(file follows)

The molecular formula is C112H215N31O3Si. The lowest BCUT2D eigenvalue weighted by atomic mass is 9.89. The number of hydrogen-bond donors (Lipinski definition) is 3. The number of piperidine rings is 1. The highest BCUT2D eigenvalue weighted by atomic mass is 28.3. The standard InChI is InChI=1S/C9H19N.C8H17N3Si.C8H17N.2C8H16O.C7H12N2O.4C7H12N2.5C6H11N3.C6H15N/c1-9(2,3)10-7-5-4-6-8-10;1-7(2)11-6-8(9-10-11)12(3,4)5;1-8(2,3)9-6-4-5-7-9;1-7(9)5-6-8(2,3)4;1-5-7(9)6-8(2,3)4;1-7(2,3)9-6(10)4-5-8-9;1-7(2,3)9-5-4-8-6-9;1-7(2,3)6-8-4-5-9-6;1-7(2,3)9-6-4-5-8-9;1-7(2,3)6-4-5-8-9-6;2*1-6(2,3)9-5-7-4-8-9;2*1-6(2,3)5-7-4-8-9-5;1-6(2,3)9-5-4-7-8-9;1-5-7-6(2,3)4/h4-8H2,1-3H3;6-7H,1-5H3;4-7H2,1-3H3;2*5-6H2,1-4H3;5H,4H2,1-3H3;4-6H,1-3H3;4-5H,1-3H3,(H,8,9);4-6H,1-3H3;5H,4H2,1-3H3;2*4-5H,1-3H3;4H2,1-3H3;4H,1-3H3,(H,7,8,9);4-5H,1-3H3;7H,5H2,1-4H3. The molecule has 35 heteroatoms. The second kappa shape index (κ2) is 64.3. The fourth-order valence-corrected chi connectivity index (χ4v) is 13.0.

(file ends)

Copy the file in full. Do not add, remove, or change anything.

The molecular formula is C112H215N31O3Si. The lowest BCUT2D eigenvalue weighted by atomic mass is 9.89. The number of hydrogen-bond donors (Lipinski definition) is 3. The number of piperidine rings is 1. The highest BCUT2D eigenvalue weighted by atomic mass is 28.3. The standard InChI is InChI=1S/C9H19N.C8H17N3Si.C8H17N.2C8H16O.C7H12N2O.4C7H12N2.5C6H11N3.C6H15N/c1-9(2,3)10-7-5-4-6-8-10;1-7(2)11-6-8(9-10-11)12(3,4)5;1-8(2,3)9-6-4-5-7-9;1-7(9)5-6-8(2,3)4;1-5-7(9)6-8(2,3)4;1-7(2,3)9-6(10)4-5-8-9;1-7(2,3)9-5-4-8-6-9;1-7(2,3)6-8-4-5-9-6;1-7(2,3)9-6-4-5-8-9;1-7(2,3)6-4-5-8-9-6;2*1-6(2,3)9-5-7-4-8-9;2*1-6(2,3)5-7-4-8-9-5;1-6(2,3)9-5-4-7-8-9;1-5-7-6(2,3)4/h4-8H2,1-3H3;6-7H,1-5H3;4-7H2,1-3H3;2*5-6H2,1-4H3;5H,4H2,1-3H3;4-6H,1-3H3;4-5H,1-3H3,(H,8,9);4-6H,1-3H3;5H,4H2,1-3H3;2*4-5H,1-3H3;4H2,1-3H3;4H,1-3H3,(H,7,8,9);4-5H,1-3H3;7H,5H2,1-4H3. The molecule has 35 heteroatoms. The second kappa shape index (κ2) is 64.3. The fourth-order valence-corrected chi connectivity index (χ4v) is 13.0.